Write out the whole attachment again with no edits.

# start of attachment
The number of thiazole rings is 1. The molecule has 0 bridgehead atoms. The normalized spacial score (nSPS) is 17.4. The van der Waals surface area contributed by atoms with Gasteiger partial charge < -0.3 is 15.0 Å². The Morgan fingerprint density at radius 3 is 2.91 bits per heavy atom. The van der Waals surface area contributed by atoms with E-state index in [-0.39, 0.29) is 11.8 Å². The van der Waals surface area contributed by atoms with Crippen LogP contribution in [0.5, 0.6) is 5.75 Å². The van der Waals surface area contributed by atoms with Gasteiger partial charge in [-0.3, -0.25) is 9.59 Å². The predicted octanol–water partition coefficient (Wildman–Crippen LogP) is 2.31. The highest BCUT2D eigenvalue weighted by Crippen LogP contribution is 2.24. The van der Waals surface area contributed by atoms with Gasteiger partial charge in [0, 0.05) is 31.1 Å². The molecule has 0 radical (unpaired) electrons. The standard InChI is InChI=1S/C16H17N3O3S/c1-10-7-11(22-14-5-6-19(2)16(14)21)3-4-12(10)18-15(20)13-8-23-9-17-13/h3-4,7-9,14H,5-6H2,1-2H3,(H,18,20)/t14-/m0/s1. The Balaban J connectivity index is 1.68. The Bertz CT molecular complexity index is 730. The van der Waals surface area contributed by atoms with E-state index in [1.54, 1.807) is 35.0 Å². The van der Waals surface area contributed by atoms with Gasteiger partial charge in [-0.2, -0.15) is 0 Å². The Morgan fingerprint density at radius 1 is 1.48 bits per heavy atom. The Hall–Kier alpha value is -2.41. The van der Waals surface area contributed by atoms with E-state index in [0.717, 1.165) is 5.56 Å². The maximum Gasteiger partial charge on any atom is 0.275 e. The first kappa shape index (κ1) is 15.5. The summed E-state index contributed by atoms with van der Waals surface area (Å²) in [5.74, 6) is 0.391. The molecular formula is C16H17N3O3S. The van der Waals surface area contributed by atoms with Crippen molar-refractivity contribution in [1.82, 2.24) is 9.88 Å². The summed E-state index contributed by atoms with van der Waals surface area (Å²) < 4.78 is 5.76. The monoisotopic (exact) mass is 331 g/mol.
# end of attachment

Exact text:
The number of thiazole rings is 1. The molecule has 0 bridgehead atoms. The normalized spacial score (nSPS) is 17.4. The van der Waals surface area contributed by atoms with Gasteiger partial charge < -0.3 is 15.0 Å². The Morgan fingerprint density at radius 3 is 2.91 bits per heavy atom. The van der Waals surface area contributed by atoms with E-state index in [-0.39, 0.29) is 11.8 Å². The van der Waals surface area contributed by atoms with Crippen LogP contribution in [0.5, 0.6) is 5.75 Å². The van der Waals surface area contributed by atoms with Gasteiger partial charge in [-0.3, -0.25) is 9.59 Å². The predicted octanol–water partition coefficient (Wildman–Crippen LogP) is 2.31. The highest BCUT2D eigenvalue weighted by Crippen LogP contribution is 2.24. The van der Waals surface area contributed by atoms with Gasteiger partial charge in [0, 0.05) is 31.1 Å². The molecule has 0 radical (unpaired) electrons. The standard InChI is InChI=1S/C16H17N3O3S/c1-10-7-11(22-14-5-6-19(2)16(14)21)3-4-12(10)18-15(20)13-8-23-9-17-13/h3-4,7-9,14H,5-6H2,1-2H3,(H,18,20)/t14-/m0/s1. The Balaban J connectivity index is 1.68. The Bertz CT molecular complexity index is 730. The van der Waals surface area contributed by atoms with E-state index in [1.54, 1.807) is 35.0 Å². The van der Waals surface area contributed by atoms with Gasteiger partial charge in [-0.2, -0.15) is 0 Å². The Morgan fingerprint density at radius 1 is 1.48 bits per heavy atom. The Hall–Kier alpha value is -2.41. The van der Waals surface area contributed by atoms with E-state index in [0.717, 1.165) is 5.56 Å². The maximum Gasteiger partial charge on any atom is 0.275 e. The first kappa shape index (κ1) is 15.5. The summed E-state index contributed by atoms with van der Waals surface area (Å²) in [5.74, 6) is 0.391. The molecular formula is C16H17N3O3S. The van der Waals surface area contributed by atoms with Crippen molar-refractivity contribution in [1.82, 2.24) is 9.88 Å². The summed E-state index contributed by atoms with van der Waals surface area (Å²) < 4.78 is 5.76. The monoisotopic (exact) mass is 331 g/mol.